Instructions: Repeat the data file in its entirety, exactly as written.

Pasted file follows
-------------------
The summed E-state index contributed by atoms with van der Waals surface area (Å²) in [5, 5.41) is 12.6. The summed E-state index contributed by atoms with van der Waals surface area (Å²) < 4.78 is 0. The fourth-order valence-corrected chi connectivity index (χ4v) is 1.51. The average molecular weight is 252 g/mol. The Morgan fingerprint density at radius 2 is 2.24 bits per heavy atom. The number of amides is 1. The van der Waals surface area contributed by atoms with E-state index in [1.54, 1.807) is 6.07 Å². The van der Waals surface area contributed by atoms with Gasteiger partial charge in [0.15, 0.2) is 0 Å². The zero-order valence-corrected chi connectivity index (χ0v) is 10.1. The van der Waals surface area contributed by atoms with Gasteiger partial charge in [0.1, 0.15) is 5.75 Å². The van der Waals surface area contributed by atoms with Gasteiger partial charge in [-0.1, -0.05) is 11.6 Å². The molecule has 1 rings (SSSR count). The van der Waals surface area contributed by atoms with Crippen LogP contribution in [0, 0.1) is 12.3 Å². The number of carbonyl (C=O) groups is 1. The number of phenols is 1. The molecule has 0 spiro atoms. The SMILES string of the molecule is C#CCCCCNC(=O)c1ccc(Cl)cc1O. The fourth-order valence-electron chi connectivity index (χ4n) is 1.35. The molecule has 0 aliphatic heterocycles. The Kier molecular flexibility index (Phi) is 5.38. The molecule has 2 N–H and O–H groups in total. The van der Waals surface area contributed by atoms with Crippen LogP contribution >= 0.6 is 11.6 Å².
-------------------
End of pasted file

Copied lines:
The summed E-state index contributed by atoms with van der Waals surface area (Å²) in [5, 5.41) is 12.6. The summed E-state index contributed by atoms with van der Waals surface area (Å²) < 4.78 is 0. The fourth-order valence-corrected chi connectivity index (χ4v) is 1.51. The average molecular weight is 252 g/mol. The Morgan fingerprint density at radius 2 is 2.24 bits per heavy atom. The number of amides is 1. The van der Waals surface area contributed by atoms with E-state index in [1.54, 1.807) is 6.07 Å². The van der Waals surface area contributed by atoms with Gasteiger partial charge in [0.15, 0.2) is 0 Å². The zero-order valence-corrected chi connectivity index (χ0v) is 10.1. The van der Waals surface area contributed by atoms with Gasteiger partial charge in [0.1, 0.15) is 5.75 Å². The van der Waals surface area contributed by atoms with Gasteiger partial charge in [-0.1, -0.05) is 11.6 Å². The molecule has 1 rings (SSSR count). The van der Waals surface area contributed by atoms with Crippen LogP contribution in [0, 0.1) is 12.3 Å². The number of carbonyl (C=O) groups is 1. The number of phenols is 1. The molecule has 0 spiro atoms. The SMILES string of the molecule is C#CCCCCNC(=O)c1ccc(Cl)cc1O. The fourth-order valence-electron chi connectivity index (χ4n) is 1.35. The molecule has 0 aliphatic heterocycles. The Kier molecular flexibility index (Phi) is 5.38. The molecule has 2 N–H and O–H groups in total. The van der Waals surface area contributed by atoms with Crippen LogP contribution >= 0.6 is 11.6 Å².